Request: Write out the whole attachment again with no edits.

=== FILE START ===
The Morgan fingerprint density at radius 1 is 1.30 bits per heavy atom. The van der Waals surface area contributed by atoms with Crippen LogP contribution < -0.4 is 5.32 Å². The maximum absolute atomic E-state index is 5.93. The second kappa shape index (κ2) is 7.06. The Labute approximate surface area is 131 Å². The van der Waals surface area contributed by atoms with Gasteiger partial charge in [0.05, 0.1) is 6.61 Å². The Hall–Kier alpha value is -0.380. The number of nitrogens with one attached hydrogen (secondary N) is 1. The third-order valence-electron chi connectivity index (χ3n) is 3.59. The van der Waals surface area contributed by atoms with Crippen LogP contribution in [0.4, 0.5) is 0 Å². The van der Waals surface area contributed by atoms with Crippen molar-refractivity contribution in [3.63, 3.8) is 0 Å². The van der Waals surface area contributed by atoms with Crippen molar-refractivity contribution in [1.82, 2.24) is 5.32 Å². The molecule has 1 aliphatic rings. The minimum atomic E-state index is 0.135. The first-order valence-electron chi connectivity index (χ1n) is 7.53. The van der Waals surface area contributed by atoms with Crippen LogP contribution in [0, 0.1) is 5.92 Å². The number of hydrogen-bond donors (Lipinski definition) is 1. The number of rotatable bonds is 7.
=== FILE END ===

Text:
The Morgan fingerprint density at radius 1 is 1.30 bits per heavy atom. The van der Waals surface area contributed by atoms with Crippen LogP contribution < -0.4 is 5.32 Å². The maximum absolute atomic E-state index is 5.93. The second kappa shape index (κ2) is 7.06. The Labute approximate surface area is 131 Å². The van der Waals surface area contributed by atoms with Gasteiger partial charge in [0.05, 0.1) is 6.61 Å². The Hall–Kier alpha value is -0.380. The number of nitrogens with one attached hydrogen (secondary N) is 1. The third-order valence-electron chi connectivity index (χ3n) is 3.59. The van der Waals surface area contributed by atoms with Crippen LogP contribution in [0.4, 0.5) is 0 Å². The van der Waals surface area contributed by atoms with Crippen molar-refractivity contribution in [3.63, 3.8) is 0 Å². The van der Waals surface area contributed by atoms with Crippen molar-refractivity contribution in [1.82, 2.24) is 5.32 Å². The molecule has 1 aliphatic rings. The minimum atomic E-state index is 0.135. The first-order valence-electron chi connectivity index (χ1n) is 7.53. The van der Waals surface area contributed by atoms with Crippen LogP contribution in [0, 0.1) is 5.92 Å². The number of hydrogen-bond donors (Lipinski definition) is 1. The number of rotatable bonds is 7.